Hybrid Graphic Systems

Hybrid Graphics, what’s that?

Manufacturers developed technologies involving two graphic cards in a single computer, enabling both high performance and power saving usages. This technology is well supported on Windows but it’s still quite experimental with Linux distributions.

We call hybrid graphics a set of two graphic cards with different abilities and power consumption. It has nothing to do with other technologies like SLI or CrossFire, intended to improve only the computing power of a system without taking care of power consumption.

The aim of using two graphic cards is mainly to provide a good compromise between a powerful card whose power is needed only when running demanding programs, and an integrated card, which would not be well suited for those usages. On Windows, the load between the discrete and the integrated card is automatically balanced, when the right drivers are installed.

For KaOS there are two options to make this technology work.


PRIME GPU offloading and Reverse PRIME is an attempt to support muxless hybrid graphics in the Linux kernel. All needed requirements, DRI2, updated graphic stack (Kernel, xserver and mesa), GPU drivers are available on a default KaOS install setup with free drivers.

To check if your system supports PRIME run:

$ xrandr --listproviders

If the output shows two providers, your system will work with PRIME, example output:

Provider 0: id: 0x8d cap: 0xb, Source Output, Sink Output,
Sink Offload crtcs: 4 outputs: 5 associated providers: 0 name:Intel
Provider 1: id: 0x64 cap: 0x7, Source Output, Sink Output,
Source Offload crtcs: 4 outputs: 1 associated providers: 0 name:nouveau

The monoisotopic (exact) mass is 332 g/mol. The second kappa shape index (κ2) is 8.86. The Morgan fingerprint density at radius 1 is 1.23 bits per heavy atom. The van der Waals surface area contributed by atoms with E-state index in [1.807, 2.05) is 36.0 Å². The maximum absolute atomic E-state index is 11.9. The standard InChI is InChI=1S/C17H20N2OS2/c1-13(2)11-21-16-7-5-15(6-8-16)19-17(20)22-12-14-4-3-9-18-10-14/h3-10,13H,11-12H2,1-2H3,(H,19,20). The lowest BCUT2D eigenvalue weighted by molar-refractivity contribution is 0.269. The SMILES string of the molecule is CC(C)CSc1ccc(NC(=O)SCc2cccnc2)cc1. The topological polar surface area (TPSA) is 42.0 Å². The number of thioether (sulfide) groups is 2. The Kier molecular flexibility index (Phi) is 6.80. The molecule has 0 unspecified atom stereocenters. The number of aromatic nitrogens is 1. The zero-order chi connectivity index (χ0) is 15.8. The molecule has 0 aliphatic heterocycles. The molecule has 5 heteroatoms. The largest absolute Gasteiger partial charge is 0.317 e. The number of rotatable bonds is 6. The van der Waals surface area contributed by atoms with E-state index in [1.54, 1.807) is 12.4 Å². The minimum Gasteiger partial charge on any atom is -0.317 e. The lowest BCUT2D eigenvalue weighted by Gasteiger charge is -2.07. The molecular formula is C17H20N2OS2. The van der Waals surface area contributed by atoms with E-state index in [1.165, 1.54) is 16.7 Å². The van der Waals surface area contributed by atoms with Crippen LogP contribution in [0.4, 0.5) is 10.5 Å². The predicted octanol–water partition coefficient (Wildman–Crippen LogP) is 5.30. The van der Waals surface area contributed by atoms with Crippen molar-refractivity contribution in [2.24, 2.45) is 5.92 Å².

To use the Nouveau card in this example for offloading the Intel card:

xrandr --setprovideroffloadsink nouveau Intel

If you have an ATI/Radeon system, replace nouveau with the output –listproviders showed for your card.

When this is done, it becomes very easy to select which card should be used. If you want to offload an application to a GPU, use DRI_PRIME=1. When the application is launched, it will use the second card to do its rendering. If you want to use the “regular” GPU, set DRI_PRIME to 0 or omit it. The behavior can be seen in the following example:

$ DRI_PRIME=0 glxinfo | grep "OpenGL vendor string"
OpenGL vendor string: Intel Open Source Technology Center
$ DRI_PRIME=1 glxinfo | grep "OpenGL vendor string"
OpenGL vendor string: nouveau

The offloading command needs to be redone after each boot or you can add it to systemsettings –> Startup and Shutdown as a start-up script containing “xrandr –setprovideroffloadsink nouveau Intel”.

More info see:

PRIME for Nvidia cards

If you prefer to use the non-free Nvidia drivers PRIME is since late 2019 also an option, for those you will need to install all needed Nvidia packages plus prime. As always, make sure your system is fully updated before installing any.

sudo pacman -Syu
sudo pacman -S nvidia prime

The free driver is no longer needed:

sudo pacman -R xf86-video-nouveau

After reboot you can now select to run an application by simply calling:

prime glxgears

Substitute glxgears with the application you want to run.

More info see: